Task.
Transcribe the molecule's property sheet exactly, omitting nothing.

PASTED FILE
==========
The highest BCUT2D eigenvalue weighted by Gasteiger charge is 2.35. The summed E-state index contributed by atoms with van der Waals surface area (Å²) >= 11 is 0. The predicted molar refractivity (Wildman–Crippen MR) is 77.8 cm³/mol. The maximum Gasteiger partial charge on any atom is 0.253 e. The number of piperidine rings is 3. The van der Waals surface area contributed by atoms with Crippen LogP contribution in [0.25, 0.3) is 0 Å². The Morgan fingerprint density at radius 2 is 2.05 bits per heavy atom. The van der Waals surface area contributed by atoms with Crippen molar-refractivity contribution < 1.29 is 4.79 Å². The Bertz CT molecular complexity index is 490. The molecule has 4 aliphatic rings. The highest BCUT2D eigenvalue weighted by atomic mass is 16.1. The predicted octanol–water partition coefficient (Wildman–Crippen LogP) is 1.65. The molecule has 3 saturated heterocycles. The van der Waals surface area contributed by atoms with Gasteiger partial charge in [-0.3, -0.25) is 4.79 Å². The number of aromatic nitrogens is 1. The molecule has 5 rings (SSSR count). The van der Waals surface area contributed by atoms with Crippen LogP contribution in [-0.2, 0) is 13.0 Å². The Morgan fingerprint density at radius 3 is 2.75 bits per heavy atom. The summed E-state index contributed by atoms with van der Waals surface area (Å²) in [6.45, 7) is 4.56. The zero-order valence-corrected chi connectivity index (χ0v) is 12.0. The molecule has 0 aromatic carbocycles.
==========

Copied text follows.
The highest BCUT2D eigenvalue weighted by Gasteiger charge is 2.35. The summed E-state index contributed by atoms with van der Waals surface area (Å²) >= 11 is 0. The predicted molar refractivity (Wildman–Crippen MR) is 77.8 cm³/mol. The maximum Gasteiger partial charge on any atom is 0.253 e. The number of piperidine rings is 3. The van der Waals surface area contributed by atoms with Crippen LogP contribution in [0.25, 0.3) is 0 Å². The Morgan fingerprint density at radius 2 is 2.05 bits per heavy atom. The van der Waals surface area contributed by atoms with Crippen molar-refractivity contribution < 1.29 is 4.79 Å². The Bertz CT molecular complexity index is 490. The molecule has 4 aliphatic rings. The highest BCUT2D eigenvalue weighted by atomic mass is 16.1. The predicted octanol–water partition coefficient (Wildman–Crippen LogP) is 1.65. The molecule has 3 saturated heterocycles. The van der Waals surface area contributed by atoms with Gasteiger partial charge in [-0.3, -0.25) is 4.79 Å². The number of aromatic nitrogens is 1. The molecule has 5 rings (SSSR count). The van der Waals surface area contributed by atoms with Crippen LogP contribution in [-0.2, 0) is 13.0 Å². The Morgan fingerprint density at radius 3 is 2.75 bits per heavy atom. The summed E-state index contributed by atoms with van der Waals surface area (Å²) in [6.45, 7) is 4.56. The zero-order valence-corrected chi connectivity index (χ0v) is 12.0. The molecule has 0 aromatic carbocycles.